Fukushima and Hiroshima: Impact on the A-bombed city, Part 3 
Jul. 25, 2011
Article 2: Two fateful days
by Yo Kono, Staff Writer
Caught between anxiety and advantage
Four months have passed since the day the Fukushima No. 1 nuclear power plant spun out of control. Ataru Ikeda, 85, is the only atomic bomb survivor among the residents of the town of Okuma in Fukushima Prefecture, where the nuclear plant is located. He has since evacuated to the home of a friend of his 59-year-old son Tomio, located in Nikaho, Akita Prefecture.
This is not the first time he has faced hardship as the result of a nuclear disaster. The fact that his life has been upended by two such trials is very much on his mind now. On the evening of that first fateful day of August 6, 1945, Mr. Ikeda, who was a member of the former Army Ship Communications Reserve at the time, entered the razed ruins of Hiroshima and spent a week in the city helping to dispose of the dead.
After the war, he returned to Fukushima and worked for the prefectural government. He obtained an Atomic Bomb Survivor's Certificate. Although Mr. Ikeda did not suffer from the aftereffects of radiation, he always carried an uneasy feeling when it came to his health. In fact, four other A-bomb survivors who lived near him eventually died of cancer and other illnesses.
Posing questions to himself since the accident
“I was aware of the horrors of nuclear weapons,” Mr. Ikeda said. “Nuclear energy uses the same technology as that of the atomic bomb to produce power. Even though I sensed the potential danger, part of me believed that an accident just wouldn't occur.”
Since the nuclear crisis erupted at the power plant, he has been asking himself, as an A-bomb survivor, what sort of attitude he should have adopted toward the facility.
Construction on the Fukushima No. 1 nuclear power plant began in 1967 at a location only five kilometers from Mr. Ikeda's house in Okuma. In those days, many residents of the town, which had no industry other than agriculture, welcomed the plant. One sign in the neighboring town of Futaba still reads: “Nuclear Power, Energy for a Bright Future.” At meetings with local residents, representatives of the Tokyo Electric Power Company (TEPCO) made earnest appeals to the effect that Japan was not a country rich in energy resources and that the age of nuclear power generation was now at hand.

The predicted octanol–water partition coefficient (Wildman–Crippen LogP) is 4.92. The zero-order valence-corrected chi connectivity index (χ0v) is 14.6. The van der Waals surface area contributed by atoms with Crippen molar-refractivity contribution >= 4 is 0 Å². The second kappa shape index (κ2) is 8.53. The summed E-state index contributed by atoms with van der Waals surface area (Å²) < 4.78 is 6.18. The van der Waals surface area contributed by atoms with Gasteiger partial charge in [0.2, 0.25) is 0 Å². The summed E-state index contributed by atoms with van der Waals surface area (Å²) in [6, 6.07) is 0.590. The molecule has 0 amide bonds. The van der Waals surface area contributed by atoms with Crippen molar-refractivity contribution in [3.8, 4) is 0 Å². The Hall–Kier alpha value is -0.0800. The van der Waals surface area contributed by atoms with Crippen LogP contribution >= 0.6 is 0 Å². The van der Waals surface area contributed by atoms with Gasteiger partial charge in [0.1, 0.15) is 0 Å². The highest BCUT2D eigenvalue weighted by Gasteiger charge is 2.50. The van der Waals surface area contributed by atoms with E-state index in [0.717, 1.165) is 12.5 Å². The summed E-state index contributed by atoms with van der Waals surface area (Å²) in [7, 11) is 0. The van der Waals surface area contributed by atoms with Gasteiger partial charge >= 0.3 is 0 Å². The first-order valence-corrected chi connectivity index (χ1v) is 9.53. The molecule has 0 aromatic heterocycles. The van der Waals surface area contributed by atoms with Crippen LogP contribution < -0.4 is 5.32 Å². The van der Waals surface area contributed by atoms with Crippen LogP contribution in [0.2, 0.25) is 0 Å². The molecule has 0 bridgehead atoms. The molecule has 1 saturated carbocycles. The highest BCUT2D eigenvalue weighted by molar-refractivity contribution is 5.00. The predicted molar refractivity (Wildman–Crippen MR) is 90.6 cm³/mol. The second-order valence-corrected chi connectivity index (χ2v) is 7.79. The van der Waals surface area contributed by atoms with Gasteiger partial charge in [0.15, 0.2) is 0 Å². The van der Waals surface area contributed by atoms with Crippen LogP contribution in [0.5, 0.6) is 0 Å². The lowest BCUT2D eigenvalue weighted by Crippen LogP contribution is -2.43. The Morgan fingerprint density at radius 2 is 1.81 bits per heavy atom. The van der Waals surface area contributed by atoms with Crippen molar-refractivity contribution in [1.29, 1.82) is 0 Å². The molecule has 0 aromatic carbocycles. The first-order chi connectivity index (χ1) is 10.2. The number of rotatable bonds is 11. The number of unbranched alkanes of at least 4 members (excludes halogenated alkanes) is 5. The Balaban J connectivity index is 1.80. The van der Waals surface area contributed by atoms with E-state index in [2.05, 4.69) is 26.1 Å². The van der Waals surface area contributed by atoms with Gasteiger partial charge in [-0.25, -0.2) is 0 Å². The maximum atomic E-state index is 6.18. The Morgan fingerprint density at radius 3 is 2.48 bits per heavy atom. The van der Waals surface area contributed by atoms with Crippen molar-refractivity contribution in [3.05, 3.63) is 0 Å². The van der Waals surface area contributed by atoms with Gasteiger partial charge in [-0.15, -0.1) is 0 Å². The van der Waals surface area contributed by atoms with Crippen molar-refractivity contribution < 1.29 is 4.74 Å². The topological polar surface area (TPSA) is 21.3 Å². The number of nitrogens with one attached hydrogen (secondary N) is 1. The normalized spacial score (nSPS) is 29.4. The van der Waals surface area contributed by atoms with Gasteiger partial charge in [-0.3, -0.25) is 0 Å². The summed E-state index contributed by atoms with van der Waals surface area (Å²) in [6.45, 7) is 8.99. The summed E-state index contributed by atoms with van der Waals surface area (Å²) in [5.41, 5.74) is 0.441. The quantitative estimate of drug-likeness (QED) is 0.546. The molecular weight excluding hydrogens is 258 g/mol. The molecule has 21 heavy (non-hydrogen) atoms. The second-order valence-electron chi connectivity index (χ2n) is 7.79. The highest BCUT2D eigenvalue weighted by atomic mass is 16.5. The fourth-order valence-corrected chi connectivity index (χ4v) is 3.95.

Because of the new plant, local roads were improved and public facilities were built; restaurants and shops opened one after another. Most significantly, jobs were created. The population of the town grew by 20 percent, from 7,750 in 1970 to 9,296 ten years later. “The prefectural government was behind the nuclear plant 100 percent,” he recalled. “There was no antinuclear sentiment being voiced back then.”
Mr. Ikeda’s second son, Tomio, landed a job at one of TEPCO’s affiliated companies in 1977. “I didn't know that my father was an A-bomb survivor,” Tomio said. “I was just happy to have a job at a solid company.” Tomio was involved in the transportation and management of radioactive waste at the Fukushima No. 1 and No. 2 nuclear power plants. “My father only told me to be careful about radiation,” he said. Looking back, Tomio now believes that his father was probably feeling uneasy.
Taboo of nuclear power plants
Atsushi Hoshino, 83, secretary general of the Fukushima Prefectural Confederation of A-bomb Sufferers Organization, said that the issue of nuclear power plants has long been taboo. Currently 92 survivors of the atomic bombings of Hiroshima and Nagasaki live in Fukushima Prefecture. Some of them have relatives working for the nuclear plants and others have a financial stake in their existence. The organization has appealed for the elimination of nuclear weapons but has never adopted an explicit policy stating its opposition to nuclear power generation.
The dark side of the peaceful use of nuclear matter has been abruptly thrust into the light. The sight of the hydrogen explosion that took place in the No. 1 reactor is seared into Mr. Ikeda's mind. “The fact that we were manipulated by the promise of 'peaceful use' is shameful,” he said. Yet it cannot be denied that his family and his community have benefited from the plant. To the questions he poses to himself, he has yet to arrive at answers.
(Originally published on July 14, 2011)